A person needs to attend formal firearms training courses for at least one, if not two, very good reasons. The first reason is, of course, to learn how to use the firearm safely and competently for self-defense. This necessitates a critical look at your lifestyle and priorities, and examining where your skills are lacking. Do
Over the past few months, I’ve been discussing the first seven of my Ten Commandments of Street Survival in two articles: Ten Commandments of Street Survival Part 1 and Ten Commandments of Street Survival Part 2. Now I’d like to conclude with the final three commandments. Commandments 8-10 of Street Survival 8. Thou Shalt Not
Today’s lightweight revolvers are a joy to carry. Small and bereft of mass, they ride easily in a pocket and even more easily in a belt holster. If you can tolerate the high recoil impulse of full-power defensive ammunition, they are a viable choice for concealed carry. A recent and extensive repair job for one
General Physical Preparedness The necessity for having a base level of fitness or general physical preparedness should be common sense for any armed citizen. Possessing the ability to run away from danger is often a better plan than engaging and then, if you survive, dealing with the legal and emotional aftermath. Not to mention the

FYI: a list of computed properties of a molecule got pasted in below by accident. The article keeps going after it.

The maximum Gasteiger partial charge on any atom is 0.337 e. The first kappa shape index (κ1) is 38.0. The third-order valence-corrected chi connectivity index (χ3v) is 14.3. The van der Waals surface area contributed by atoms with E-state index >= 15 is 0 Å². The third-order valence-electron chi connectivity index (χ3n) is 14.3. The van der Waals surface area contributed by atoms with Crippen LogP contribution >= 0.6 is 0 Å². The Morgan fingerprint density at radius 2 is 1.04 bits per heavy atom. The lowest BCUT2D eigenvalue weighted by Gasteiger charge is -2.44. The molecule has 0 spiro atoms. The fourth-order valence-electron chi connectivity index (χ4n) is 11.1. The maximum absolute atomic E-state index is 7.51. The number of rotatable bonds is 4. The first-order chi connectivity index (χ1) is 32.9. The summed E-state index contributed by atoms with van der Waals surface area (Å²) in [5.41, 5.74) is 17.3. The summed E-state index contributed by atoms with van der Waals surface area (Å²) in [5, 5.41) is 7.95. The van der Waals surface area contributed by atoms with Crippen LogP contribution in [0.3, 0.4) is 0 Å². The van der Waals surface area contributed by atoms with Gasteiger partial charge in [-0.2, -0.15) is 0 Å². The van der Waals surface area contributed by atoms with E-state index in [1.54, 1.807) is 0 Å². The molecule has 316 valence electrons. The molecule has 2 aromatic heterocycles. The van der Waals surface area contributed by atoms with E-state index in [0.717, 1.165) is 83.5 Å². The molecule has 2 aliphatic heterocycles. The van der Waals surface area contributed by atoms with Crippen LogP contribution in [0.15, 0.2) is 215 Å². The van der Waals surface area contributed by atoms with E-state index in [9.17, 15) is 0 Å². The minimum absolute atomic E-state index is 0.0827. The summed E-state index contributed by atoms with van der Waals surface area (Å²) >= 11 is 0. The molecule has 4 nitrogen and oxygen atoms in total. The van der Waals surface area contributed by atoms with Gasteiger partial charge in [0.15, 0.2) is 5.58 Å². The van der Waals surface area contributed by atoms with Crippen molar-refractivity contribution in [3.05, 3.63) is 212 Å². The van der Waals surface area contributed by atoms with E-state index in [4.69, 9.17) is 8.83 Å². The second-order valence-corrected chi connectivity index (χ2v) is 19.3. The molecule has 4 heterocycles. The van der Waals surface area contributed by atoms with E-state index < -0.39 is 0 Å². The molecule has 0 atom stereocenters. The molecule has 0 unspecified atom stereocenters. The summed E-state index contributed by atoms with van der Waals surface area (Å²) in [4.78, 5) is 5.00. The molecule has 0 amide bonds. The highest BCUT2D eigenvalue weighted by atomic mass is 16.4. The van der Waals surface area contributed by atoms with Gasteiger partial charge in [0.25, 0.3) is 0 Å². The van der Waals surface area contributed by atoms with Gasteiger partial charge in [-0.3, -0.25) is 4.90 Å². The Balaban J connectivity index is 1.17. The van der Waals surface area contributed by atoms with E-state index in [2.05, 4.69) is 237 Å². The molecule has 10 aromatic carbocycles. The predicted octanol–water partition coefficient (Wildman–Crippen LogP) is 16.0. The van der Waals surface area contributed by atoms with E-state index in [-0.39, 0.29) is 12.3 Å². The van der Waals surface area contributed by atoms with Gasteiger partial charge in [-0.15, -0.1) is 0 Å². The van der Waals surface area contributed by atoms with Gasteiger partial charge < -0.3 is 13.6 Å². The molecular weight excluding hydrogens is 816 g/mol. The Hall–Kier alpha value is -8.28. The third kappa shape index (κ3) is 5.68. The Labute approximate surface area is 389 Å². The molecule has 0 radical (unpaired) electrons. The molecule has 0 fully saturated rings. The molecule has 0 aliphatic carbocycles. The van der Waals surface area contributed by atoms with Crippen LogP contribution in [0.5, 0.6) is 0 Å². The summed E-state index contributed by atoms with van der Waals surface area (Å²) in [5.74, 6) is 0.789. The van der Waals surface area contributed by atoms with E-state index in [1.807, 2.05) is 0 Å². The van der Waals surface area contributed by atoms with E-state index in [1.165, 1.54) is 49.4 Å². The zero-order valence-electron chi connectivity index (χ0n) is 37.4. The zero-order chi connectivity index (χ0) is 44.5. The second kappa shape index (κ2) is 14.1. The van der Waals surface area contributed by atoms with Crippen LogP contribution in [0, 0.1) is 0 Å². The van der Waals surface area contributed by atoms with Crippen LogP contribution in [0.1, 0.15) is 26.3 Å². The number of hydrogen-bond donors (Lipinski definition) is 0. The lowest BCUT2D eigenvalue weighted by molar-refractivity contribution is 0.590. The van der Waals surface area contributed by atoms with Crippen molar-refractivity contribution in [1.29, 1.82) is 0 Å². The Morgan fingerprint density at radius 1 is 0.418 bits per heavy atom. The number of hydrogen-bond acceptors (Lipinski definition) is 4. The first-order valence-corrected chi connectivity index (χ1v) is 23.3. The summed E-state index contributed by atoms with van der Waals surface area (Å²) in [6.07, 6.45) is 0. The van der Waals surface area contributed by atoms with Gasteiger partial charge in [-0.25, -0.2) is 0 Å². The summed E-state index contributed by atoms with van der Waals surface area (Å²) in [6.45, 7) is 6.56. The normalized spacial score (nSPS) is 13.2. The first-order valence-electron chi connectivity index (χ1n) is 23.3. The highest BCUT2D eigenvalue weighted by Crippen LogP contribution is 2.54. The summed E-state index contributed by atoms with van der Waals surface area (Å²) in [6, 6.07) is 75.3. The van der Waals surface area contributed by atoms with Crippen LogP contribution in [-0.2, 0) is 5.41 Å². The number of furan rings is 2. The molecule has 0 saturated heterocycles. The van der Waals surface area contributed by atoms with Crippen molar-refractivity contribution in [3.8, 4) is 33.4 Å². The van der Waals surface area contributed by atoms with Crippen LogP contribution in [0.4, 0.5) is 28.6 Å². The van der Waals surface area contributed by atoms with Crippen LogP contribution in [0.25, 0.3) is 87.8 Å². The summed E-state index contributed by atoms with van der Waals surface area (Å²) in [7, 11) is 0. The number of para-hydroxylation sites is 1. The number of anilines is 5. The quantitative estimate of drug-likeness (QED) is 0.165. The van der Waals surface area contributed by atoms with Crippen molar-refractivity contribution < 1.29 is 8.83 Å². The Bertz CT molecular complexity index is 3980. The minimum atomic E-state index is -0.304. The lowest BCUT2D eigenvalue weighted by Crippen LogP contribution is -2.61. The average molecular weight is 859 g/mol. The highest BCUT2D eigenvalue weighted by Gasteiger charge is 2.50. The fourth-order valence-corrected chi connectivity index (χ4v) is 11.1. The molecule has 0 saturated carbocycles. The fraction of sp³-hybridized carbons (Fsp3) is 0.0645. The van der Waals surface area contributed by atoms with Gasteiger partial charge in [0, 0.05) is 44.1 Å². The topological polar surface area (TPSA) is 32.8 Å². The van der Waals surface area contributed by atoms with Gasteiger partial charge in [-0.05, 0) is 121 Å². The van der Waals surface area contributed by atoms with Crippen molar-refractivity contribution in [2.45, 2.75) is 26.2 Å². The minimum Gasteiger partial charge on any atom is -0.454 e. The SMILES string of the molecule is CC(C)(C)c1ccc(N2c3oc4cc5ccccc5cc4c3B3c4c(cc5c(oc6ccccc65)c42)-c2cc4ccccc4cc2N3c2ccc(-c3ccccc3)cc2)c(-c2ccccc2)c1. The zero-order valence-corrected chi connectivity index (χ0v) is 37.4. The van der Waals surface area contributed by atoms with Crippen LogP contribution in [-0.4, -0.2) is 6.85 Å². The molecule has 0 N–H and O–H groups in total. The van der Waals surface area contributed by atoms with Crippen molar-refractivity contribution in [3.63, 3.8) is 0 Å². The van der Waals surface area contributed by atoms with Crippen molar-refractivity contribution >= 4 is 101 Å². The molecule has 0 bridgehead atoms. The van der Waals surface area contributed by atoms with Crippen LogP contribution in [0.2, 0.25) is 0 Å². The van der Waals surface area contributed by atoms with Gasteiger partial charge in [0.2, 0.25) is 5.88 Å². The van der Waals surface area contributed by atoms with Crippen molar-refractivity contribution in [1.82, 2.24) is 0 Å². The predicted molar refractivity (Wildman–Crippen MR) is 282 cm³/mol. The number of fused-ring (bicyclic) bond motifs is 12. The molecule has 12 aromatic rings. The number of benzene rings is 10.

In a previous PDN article, I explained the logic of my Martial Blade Concepts (MBC) system of defensive knife tactics. A key element of that logic was the focus on achieving reliable, predictable “stopping power” with the type of knife you’ll typically carry on a daily basis. In this article, I’d like to take a
Last month, I discussed the first three of my Ten Commandments of Street Survival: Thou Shalt Not Not Train, Thou Shalt Not Defeat Thyself, and Thou Shalt Not Give Up. Let’s move on to numbers four through seven. Commandments 4 – 7 of Street Survival 4. Thou Shalt Not Fear Fear 5. Thou Shalt Not
Hard-to-see sights on a snub-nose revolver are a common complaint. One of the main reasons people don’t use the sights is because they can’t see them. The sighting system has two components, front sight and rear sight. Both can be improved on, in many cases with just a few minutes’ work and very little cost.
One of the things I do most frequently as a defensive firearms instructor is give advice on which gun a person should choose to own for personal or home defense. Over the years, I have even made video clips and written several essays and articles on that topic. Appropriately, my opinion on which types of
At first I intended to write about one of the sexier aspects of self-defense as it pertains to the legal arena, perhaps something about the “21-foot” rule (and why it is not a rule at all), or maybe why shooting someone in the back isn’t necessarily murder (even though the pinheaded DA thinks it is).
The double-action handgun, whether revolver or autoloader, is a great threat management tool. The long, heavy trigger means that accidental discharges under stress are less likely to occur than with a light, short action. What happens, though, when shooting has to be done? The trigger that requires deliberate action to fire also requires more attention